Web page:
The Art of Design
The contemporary décor of the beachside
Worn only by those of chiefly status, a late 19th-early 20th century wasekaseka sperm whale tooth necklace can be seen on display in the Lower Lobby along with a mid-20th century billum feather Bag often worn as a dance ornament during celebrations. Additional pieces include a vintage Hawaiian ivory pikake blossom lei as well as 19th century Micronesian Gilbert Island shark tooth swords.
The authentic Hawaiian touches can be felt throughout the guest rooms as well, with a number of custom designed pieces. The bed throw is a reproduction of a 20th century kapa/tapa/masi or barkcloth, a design from the island of Fiji - a glimpse at the original can be seen at the Honolulu Museum of Art. The wall coverings are all original woodcut designs by Hawaiian artist Dietrich Varez, enlarged and installed as custom artisan wall coverings – one example is Maui’s Kite depicting the demigod who restrained the sun to provide longer days in summer. Additional pieces include reproductions of pen and ink drawings by Don Blanding dating from the 1930s titled Catching Octopus, Volcano Rage and Two People Swimming Underwater, reflecting aspects of Hawaiian life and legends.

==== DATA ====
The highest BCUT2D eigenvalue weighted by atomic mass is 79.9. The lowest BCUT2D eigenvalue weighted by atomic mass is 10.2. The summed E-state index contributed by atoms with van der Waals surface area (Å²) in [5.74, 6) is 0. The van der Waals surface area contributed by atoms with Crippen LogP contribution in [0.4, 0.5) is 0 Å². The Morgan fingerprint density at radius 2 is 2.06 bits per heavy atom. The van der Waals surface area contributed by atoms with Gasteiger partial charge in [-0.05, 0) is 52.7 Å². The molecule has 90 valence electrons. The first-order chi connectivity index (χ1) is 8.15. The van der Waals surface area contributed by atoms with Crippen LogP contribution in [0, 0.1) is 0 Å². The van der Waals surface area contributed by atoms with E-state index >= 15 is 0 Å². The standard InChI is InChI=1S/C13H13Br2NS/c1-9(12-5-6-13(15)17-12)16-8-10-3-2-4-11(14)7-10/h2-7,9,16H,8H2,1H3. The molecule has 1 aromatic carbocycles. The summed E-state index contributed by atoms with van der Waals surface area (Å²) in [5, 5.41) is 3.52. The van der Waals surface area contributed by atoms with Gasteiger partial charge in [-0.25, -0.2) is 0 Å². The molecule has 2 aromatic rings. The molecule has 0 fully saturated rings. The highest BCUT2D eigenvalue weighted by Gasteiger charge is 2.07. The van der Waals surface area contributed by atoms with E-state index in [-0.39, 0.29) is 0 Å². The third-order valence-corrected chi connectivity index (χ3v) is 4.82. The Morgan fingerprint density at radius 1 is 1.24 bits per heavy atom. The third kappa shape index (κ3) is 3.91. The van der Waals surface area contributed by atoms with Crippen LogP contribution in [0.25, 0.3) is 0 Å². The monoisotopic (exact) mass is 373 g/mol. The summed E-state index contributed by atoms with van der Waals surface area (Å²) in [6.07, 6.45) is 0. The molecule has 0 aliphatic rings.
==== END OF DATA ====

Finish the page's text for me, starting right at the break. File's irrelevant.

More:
Los Angeles-based Dora De Larios, one of America’s leading clay artists, was commissioned to create a set of large-scale architectural sculptures for the Resort embodying this Hawaiian aesthetic. De Larios’s design, now lining the hotel’s corridors, encompasses four 3-by-15-foot (.9 x 4.6 metre) triptychs depicting vivid scenes of the ocean, hula dancers, fishermen and rowers. The 81-year old ceramicist and university professior is renowned for both her private and public commissions, including a set of dinnerware for The White House and a mural for Nagoya, Japan.
Four Seasons Resort Lanai